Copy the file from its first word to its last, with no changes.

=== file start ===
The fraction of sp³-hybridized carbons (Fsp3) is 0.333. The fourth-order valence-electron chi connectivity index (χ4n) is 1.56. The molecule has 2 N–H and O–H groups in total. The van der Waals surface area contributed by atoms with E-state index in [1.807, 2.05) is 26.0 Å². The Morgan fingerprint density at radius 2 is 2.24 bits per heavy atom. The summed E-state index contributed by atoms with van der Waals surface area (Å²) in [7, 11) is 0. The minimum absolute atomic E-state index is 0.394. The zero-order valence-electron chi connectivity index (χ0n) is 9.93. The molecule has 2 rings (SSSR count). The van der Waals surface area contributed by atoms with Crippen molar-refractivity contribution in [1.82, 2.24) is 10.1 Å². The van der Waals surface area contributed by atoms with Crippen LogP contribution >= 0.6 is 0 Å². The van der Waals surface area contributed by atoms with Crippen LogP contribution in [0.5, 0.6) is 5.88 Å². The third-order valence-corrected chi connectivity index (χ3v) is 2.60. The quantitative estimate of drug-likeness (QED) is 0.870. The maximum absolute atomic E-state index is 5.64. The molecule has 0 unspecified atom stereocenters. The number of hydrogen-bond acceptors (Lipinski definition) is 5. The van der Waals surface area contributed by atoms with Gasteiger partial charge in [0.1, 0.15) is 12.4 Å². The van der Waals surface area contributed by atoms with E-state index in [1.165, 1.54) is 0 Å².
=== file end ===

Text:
The fraction of sp³-hybridized carbons (Fsp3) is 0.333. The fourth-order valence-electron chi connectivity index (χ4n) is 1.56. The molecule has 2 N–H and O–H groups in total. The van der Waals surface area contributed by atoms with E-state index in [1.807, 2.05) is 26.0 Å². The Morgan fingerprint density at radius 2 is 2.24 bits per heavy atom. The summed E-state index contributed by atoms with van der Waals surface area (Å²) in [7, 11) is 0. The minimum absolute atomic E-state index is 0.394. The zero-order valence-electron chi connectivity index (χ0n) is 9.93. The molecule has 2 rings (SSSR count). The van der Waals surface area contributed by atoms with Crippen molar-refractivity contribution in [1.82, 2.24) is 10.1 Å². The van der Waals surface area contributed by atoms with Crippen LogP contribution >= 0.6 is 0 Å². The van der Waals surface area contributed by atoms with Crippen LogP contribution in [0.5, 0.6) is 5.88 Å². The third-order valence-corrected chi connectivity index (χ3v) is 2.60. The quantitative estimate of drug-likeness (QED) is 0.870. The maximum absolute atomic E-state index is 5.64. The molecule has 0 unspecified atom stereocenters. The number of hydrogen-bond acceptors (Lipinski definition) is 5. The van der Waals surface area contributed by atoms with Gasteiger partial charge in [0.1, 0.15) is 12.4 Å². The van der Waals surface area contributed by atoms with E-state index in [1.165, 1.54) is 0 Å².